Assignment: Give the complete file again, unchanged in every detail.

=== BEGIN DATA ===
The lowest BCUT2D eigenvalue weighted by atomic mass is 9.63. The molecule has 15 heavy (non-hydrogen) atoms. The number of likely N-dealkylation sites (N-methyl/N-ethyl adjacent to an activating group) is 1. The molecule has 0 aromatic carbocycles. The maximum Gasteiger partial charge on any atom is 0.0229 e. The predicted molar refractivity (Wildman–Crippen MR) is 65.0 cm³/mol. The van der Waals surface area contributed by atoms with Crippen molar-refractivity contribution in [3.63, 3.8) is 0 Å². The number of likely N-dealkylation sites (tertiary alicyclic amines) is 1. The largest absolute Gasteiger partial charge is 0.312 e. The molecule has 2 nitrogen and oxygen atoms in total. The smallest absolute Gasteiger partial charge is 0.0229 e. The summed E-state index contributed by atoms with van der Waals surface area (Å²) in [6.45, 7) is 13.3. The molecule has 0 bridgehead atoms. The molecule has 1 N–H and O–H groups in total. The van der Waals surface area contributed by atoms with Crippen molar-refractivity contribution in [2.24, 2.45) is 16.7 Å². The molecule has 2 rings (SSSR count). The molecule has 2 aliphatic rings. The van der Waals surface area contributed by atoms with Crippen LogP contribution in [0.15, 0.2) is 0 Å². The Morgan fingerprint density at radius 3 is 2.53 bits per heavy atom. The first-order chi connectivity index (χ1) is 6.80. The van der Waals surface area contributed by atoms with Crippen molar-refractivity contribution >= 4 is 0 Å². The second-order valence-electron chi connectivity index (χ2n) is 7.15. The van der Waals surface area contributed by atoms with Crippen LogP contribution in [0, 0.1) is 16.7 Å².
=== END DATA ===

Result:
The lowest BCUT2D eigenvalue weighted by atomic mass is 9.63. The molecule has 15 heavy (non-hydrogen) atoms. The number of likely N-dealkylation sites (N-methyl/N-ethyl adjacent to an activating group) is 1. The molecule has 0 aromatic carbocycles. The maximum Gasteiger partial charge on any atom is 0.0229 e. The predicted molar refractivity (Wildman–Crippen MR) is 65.0 cm³/mol. The van der Waals surface area contributed by atoms with Crippen molar-refractivity contribution in [3.63, 3.8) is 0 Å². The number of likely N-dealkylation sites (tertiary alicyclic amines) is 1. The largest absolute Gasteiger partial charge is 0.312 e. The molecule has 2 nitrogen and oxygen atoms in total. The smallest absolute Gasteiger partial charge is 0.0229 e. The summed E-state index contributed by atoms with van der Waals surface area (Å²) in [6.45, 7) is 13.3. The molecule has 0 bridgehead atoms. The molecule has 1 N–H and O–H groups in total. The van der Waals surface area contributed by atoms with Crippen molar-refractivity contribution in [2.24, 2.45) is 16.7 Å². The molecule has 2 rings (SSSR count). The molecule has 2 aliphatic rings. The van der Waals surface area contributed by atoms with Crippen LogP contribution in [0.15, 0.2) is 0 Å². The Morgan fingerprint density at radius 3 is 2.53 bits per heavy atom. The first-order chi connectivity index (χ1) is 6.80. The van der Waals surface area contributed by atoms with Crippen molar-refractivity contribution >= 4 is 0 Å². The second-order valence-electron chi connectivity index (χ2n) is 7.15. The van der Waals surface area contributed by atoms with Crippen LogP contribution in [0, 0.1) is 16.7 Å².